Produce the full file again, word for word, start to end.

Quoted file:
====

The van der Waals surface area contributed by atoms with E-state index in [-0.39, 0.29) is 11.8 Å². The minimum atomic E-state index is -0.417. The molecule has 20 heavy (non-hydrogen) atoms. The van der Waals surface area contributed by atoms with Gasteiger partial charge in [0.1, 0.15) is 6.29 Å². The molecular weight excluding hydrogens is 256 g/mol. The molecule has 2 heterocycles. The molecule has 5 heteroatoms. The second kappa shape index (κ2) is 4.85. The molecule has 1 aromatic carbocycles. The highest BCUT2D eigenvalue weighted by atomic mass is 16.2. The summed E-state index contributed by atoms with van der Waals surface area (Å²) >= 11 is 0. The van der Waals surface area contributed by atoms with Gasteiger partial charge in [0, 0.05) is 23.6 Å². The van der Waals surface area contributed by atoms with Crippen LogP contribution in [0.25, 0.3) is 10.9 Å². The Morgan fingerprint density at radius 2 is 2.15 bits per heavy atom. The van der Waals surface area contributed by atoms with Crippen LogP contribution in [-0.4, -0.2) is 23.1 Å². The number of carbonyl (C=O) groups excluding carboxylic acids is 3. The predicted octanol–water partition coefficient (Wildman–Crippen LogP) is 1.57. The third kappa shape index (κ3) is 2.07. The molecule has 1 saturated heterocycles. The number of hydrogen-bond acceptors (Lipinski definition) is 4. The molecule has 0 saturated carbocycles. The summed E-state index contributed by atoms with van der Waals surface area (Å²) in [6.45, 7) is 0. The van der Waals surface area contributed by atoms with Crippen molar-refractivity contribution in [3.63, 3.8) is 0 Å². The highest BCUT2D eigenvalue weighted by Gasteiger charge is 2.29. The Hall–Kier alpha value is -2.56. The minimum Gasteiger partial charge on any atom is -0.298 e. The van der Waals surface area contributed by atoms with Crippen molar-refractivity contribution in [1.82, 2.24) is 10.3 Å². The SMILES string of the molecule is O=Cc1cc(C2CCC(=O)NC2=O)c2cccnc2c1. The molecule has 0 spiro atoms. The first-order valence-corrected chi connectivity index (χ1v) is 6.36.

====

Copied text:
The van der Waals surface area contributed by atoms with E-state index in [-0.39, 0.29) is 11.8 Å². The minimum atomic E-state index is -0.417. The molecule has 20 heavy (non-hydrogen) atoms. The van der Waals surface area contributed by atoms with Gasteiger partial charge in [0.1, 0.15) is 6.29 Å². The molecular weight excluding hydrogens is 256 g/mol. The molecule has 2 heterocycles. The molecule has 5 heteroatoms. The second kappa shape index (κ2) is 4.85. The molecule has 1 aromatic carbocycles. The highest BCUT2D eigenvalue weighted by atomic mass is 16.2. The summed E-state index contributed by atoms with van der Waals surface area (Å²) >= 11 is 0. The van der Waals surface area contributed by atoms with Gasteiger partial charge in [0, 0.05) is 23.6 Å². The van der Waals surface area contributed by atoms with Crippen LogP contribution in [0.25, 0.3) is 10.9 Å². The Morgan fingerprint density at radius 2 is 2.15 bits per heavy atom. The van der Waals surface area contributed by atoms with Crippen LogP contribution in [-0.4, -0.2) is 23.1 Å². The number of carbonyl (C=O) groups excluding carboxylic acids is 3. The predicted octanol–water partition coefficient (Wildman–Crippen LogP) is 1.57. The third kappa shape index (κ3) is 2.07. The molecule has 1 saturated heterocycles. The number of hydrogen-bond acceptors (Lipinski definition) is 4. The molecule has 0 saturated carbocycles. The summed E-state index contributed by atoms with van der Waals surface area (Å²) in [6.45, 7) is 0. The van der Waals surface area contributed by atoms with Crippen molar-refractivity contribution in [3.63, 3.8) is 0 Å². The highest BCUT2D eigenvalue weighted by Gasteiger charge is 2.29. The Hall–Kier alpha value is -2.56. The minimum Gasteiger partial charge on any atom is -0.298 e. The van der Waals surface area contributed by atoms with Crippen molar-refractivity contribution in [1.82, 2.24) is 10.3 Å². The SMILES string of the molecule is O=Cc1cc(C2CCC(=O)NC2=O)c2cccnc2c1. The molecule has 0 spiro atoms. The first-order valence-corrected chi connectivity index (χ1v) is 6.36.